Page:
“I was holding out till you got here.”
That’s what the ashen, shriveled man that I call my Granddaddy said when we walked into his hospice room.
“Don’t cry,” he told my mom, who was already now in tears. “Everyone has to go someday.”
This wasn’t the kind of honesty I wanted. I wanted him to tell us that he was fine, and that he would be back on his feet in a few days. I knew he wouldn’t get better, I knew that he would be dead in a few days, but I wanted to pretend for just a few minutes.
My Granddaddy has been one of the few constant things in my life. At every stage of my life he’s been there, exactly the same: playing dominoes and Rook, eating boiled peanuts, squeezing my hand in his vice-like grip that could bring me to my knees- even after my body building days. From preschool to senior high, every trip to see him was the same.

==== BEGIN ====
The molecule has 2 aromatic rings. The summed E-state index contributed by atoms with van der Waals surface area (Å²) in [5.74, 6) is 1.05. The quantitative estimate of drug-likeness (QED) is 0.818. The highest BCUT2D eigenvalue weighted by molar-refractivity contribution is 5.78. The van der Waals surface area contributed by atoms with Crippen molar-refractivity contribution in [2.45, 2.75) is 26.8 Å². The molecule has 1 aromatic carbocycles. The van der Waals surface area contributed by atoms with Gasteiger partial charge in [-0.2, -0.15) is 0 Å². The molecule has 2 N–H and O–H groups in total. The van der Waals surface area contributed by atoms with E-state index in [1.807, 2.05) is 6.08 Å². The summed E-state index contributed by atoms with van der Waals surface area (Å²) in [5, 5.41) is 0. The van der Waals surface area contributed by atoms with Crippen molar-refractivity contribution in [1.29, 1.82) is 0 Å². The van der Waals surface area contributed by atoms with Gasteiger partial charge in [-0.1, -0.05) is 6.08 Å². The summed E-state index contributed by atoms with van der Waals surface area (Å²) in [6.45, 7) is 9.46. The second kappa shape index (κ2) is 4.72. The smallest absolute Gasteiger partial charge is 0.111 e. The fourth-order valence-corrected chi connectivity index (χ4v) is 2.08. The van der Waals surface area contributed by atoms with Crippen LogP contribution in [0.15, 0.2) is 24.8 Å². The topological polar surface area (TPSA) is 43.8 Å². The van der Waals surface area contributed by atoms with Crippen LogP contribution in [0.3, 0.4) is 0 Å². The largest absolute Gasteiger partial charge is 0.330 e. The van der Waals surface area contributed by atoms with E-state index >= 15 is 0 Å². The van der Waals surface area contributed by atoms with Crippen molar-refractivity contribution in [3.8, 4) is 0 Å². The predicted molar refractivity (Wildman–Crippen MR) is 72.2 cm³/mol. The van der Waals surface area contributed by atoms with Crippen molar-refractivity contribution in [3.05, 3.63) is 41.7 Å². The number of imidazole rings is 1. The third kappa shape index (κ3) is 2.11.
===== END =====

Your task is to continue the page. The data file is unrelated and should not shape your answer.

My Granddaddy never got any older, as he was already bald and wrinkled from my earliest memory. He only got a little thinner each year.
My Granddaddy used to send us twenty five dollars every month, starting when we were just kids and continued until just a few months ago, when he had to quit his job. And every month, we, as good grandkids (who didn’t want to get grounded), wrote him a thank you letter. Every month, as long as I can remember. It’s hard to comprehend that I’ll never write him another thank-you letter.
My Granddaddy is a Christian (for that is never past tense) and is now with his Savior, Jesus Christ, the Son of God. And this fundamental belief affected every aspect of his life. I remember that once my brothers and I were doing yard work for him when David decided to quit early and watch cartoons. But at the end of the day, Granddaddy paid us all the same- citing the biblical parable of similar events. It wasn’t exactly fair, but neither is grace for that matter.